Old American Bocks: A Study in Change

The 20th century was not kind to style diversity in the United States.  Lagers were in ascent even before Prohibition, and then industrialization and mass production after the great experiment continued a trend toward homogenization.  A few styles did survive, though.  One was bock.

Styles change for lots of reasons--war, taxes, trade, and trends--but one of the most powerful agents is other styles.  When marzenbiers first entered the Munich market in the 1840s, they had to contend with the dominant style, dunkel lager, and so were on the dark side of amber.  Over the years, dunkel lagers lost market share to those pretty pale lagers that swept the globe, and now marzens have followed fashion and are now on the pale side of amber.

The same thing happened in the US.  With the arrival of lagers and especially pale lagers, other styles did their best impressions of the king.  We had cream and steam beer, sparkling ales, extra pale lagers, and so on.  Bocks, which ranged in color from the pilsner-pale to porter-brown, were always strong and rich.  In Germany they are by law starkbiers--or strong beers.  As America was turning to very light-bodied, low-to-medium alcohol pilsners, bocks were finding themselves out of step with the trends of the day.  So they started to slim down in an effort to appeal to the modern market.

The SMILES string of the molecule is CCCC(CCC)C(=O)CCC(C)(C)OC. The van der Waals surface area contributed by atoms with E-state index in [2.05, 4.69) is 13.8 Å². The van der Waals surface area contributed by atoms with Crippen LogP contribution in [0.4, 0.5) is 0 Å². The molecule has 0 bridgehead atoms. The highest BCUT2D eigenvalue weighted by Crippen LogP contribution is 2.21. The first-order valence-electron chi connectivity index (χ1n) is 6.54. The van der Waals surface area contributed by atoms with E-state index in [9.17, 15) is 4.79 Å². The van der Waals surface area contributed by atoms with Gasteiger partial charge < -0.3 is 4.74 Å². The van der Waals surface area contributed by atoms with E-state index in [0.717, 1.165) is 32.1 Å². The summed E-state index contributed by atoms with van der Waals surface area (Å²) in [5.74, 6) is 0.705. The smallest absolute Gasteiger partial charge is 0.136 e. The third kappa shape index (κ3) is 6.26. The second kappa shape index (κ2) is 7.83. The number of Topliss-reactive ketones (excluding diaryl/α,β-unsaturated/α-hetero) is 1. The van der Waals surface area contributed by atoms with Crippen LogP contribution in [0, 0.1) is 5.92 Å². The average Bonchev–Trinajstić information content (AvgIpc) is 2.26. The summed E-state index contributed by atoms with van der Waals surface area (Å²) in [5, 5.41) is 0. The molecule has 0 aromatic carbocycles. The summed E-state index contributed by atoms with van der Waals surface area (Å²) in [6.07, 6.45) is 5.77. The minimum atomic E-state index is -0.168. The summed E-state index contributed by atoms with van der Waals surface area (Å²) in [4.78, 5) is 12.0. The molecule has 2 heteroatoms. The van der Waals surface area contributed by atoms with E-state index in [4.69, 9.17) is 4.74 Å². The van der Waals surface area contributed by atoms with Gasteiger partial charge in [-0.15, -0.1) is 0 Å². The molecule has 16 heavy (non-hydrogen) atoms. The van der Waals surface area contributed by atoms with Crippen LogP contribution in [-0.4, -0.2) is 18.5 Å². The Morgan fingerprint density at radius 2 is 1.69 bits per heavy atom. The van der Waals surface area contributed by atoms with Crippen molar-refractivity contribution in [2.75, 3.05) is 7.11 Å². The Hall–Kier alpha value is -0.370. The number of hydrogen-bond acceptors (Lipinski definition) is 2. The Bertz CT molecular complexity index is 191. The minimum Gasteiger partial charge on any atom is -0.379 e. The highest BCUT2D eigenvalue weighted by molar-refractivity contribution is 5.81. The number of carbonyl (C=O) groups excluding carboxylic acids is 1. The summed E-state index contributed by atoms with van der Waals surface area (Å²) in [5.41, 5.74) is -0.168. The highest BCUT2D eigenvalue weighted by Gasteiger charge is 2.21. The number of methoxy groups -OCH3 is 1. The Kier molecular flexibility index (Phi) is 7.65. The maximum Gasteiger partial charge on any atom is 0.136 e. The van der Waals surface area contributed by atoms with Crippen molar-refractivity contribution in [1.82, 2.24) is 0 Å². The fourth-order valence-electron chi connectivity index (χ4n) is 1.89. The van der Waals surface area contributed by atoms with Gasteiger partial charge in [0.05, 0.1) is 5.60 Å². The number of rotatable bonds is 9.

When I was writing about bocks for the book, I had to contend with that tiny remnant of a style that had evolved to fit older tastes.  Call them old American bocks, I guess--Shiner, Huber, Genessee, and Yuengling.  They range in strength from 4.4% to 5.5%, and three of these four are 5.2% or lower--in many cases weaker than standard American pale lagers (Budweiser is 5%).  Obviously, nothing stark about that.  But they are a kind of uniform dark amber, and I think that's what once communicated strength.  It's hard for younger drinkers to imagine, but back in the 70s and 80s, people reflexively assumed dark beers were strong.  Guinness, people would regularly tell you, was a titan.

(It led to bizarre myths, like the one that said that bocks were produced by scraping the dregs off the bottom of the barrel.  Modern brains, familiar with the brewing process, don't even know what that means.  I certainly don't.  But I think it goes to show that anything that wasn't pellucid and straw-colored was suspect.  Look at grandpa's crazy dark beer--eww!)

But now these beers are trapped on a vanishing island of misfit styles--too weak and insipid to attract people who want a real bock, too old-timey and "strong" for people who want a lite beer.  Their market must consist of a dwindling number of old drinkers who remember the beers fondly.  I suppose they could be rehabilitated via retro nostalgia (the funny old goats on labels are poised to beguile), but as an extant style, my guess is it's not long for this world.  Go get your Shiner Huber Bock [see comments] while you still can.